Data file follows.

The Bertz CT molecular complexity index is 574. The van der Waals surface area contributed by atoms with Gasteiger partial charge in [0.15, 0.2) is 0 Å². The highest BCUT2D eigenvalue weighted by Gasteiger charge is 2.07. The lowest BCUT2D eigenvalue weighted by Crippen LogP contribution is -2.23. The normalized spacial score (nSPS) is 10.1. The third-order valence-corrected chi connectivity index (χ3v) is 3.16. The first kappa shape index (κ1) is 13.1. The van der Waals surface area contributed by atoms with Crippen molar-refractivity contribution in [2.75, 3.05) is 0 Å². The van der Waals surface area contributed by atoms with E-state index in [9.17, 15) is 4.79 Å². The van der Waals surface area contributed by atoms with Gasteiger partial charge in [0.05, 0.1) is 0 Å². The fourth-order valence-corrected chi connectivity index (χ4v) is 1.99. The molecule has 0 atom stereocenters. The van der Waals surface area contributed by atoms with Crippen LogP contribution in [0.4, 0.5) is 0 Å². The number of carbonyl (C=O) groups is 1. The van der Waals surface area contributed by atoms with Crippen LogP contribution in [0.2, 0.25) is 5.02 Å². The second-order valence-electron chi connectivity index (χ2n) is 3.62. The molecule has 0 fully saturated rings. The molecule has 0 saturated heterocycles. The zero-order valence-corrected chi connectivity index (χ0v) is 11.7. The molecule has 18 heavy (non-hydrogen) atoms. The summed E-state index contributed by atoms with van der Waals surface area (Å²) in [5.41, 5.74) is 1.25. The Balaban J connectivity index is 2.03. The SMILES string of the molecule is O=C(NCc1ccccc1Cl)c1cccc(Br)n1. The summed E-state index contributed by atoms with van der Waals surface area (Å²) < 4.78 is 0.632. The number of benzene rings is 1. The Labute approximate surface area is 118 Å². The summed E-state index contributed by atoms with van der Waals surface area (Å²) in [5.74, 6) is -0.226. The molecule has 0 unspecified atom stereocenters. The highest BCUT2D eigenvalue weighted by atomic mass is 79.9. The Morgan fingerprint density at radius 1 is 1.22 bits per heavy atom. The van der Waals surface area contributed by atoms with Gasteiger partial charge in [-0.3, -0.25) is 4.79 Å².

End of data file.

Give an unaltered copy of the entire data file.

The Bertz CT molecular complexity index is 574. The van der Waals surface area contributed by atoms with Gasteiger partial charge in [0.15, 0.2) is 0 Å². The highest BCUT2D eigenvalue weighted by Gasteiger charge is 2.07. The lowest BCUT2D eigenvalue weighted by Crippen LogP contribution is -2.23. The normalized spacial score (nSPS) is 10.1. The third-order valence-corrected chi connectivity index (χ3v) is 3.16. The first kappa shape index (κ1) is 13.1. The van der Waals surface area contributed by atoms with Crippen molar-refractivity contribution in [2.75, 3.05) is 0 Å². The van der Waals surface area contributed by atoms with E-state index in [9.17, 15) is 4.79 Å². The van der Waals surface area contributed by atoms with Gasteiger partial charge in [0.05, 0.1) is 0 Å². The fourth-order valence-corrected chi connectivity index (χ4v) is 1.99. The molecule has 0 atom stereocenters. The van der Waals surface area contributed by atoms with Crippen LogP contribution in [0.4, 0.5) is 0 Å². The number of carbonyl (C=O) groups is 1. The van der Waals surface area contributed by atoms with Crippen LogP contribution in [0.2, 0.25) is 5.02 Å². The second-order valence-electron chi connectivity index (χ2n) is 3.62. The molecule has 0 fully saturated rings. The molecule has 0 saturated heterocycles. The zero-order valence-corrected chi connectivity index (χ0v) is 11.7. The molecule has 18 heavy (non-hydrogen) atoms. The summed E-state index contributed by atoms with van der Waals surface area (Å²) in [5.41, 5.74) is 1.25. The Balaban J connectivity index is 2.03. The SMILES string of the molecule is O=C(NCc1ccccc1Cl)c1cccc(Br)n1. The summed E-state index contributed by atoms with van der Waals surface area (Å²) < 4.78 is 0.632. The number of benzene rings is 1. The Labute approximate surface area is 118 Å². The summed E-state index contributed by atoms with van der Waals surface area (Å²) in [5.74, 6) is -0.226. The molecule has 0 unspecified atom stereocenters. The highest BCUT2D eigenvalue weighted by atomic mass is 79.9. The Morgan fingerprint density at radius 1 is 1.22 bits per heavy atom. The van der Waals surface area contributed by atoms with Gasteiger partial charge in [-0.3, -0.25) is 4.79 Å².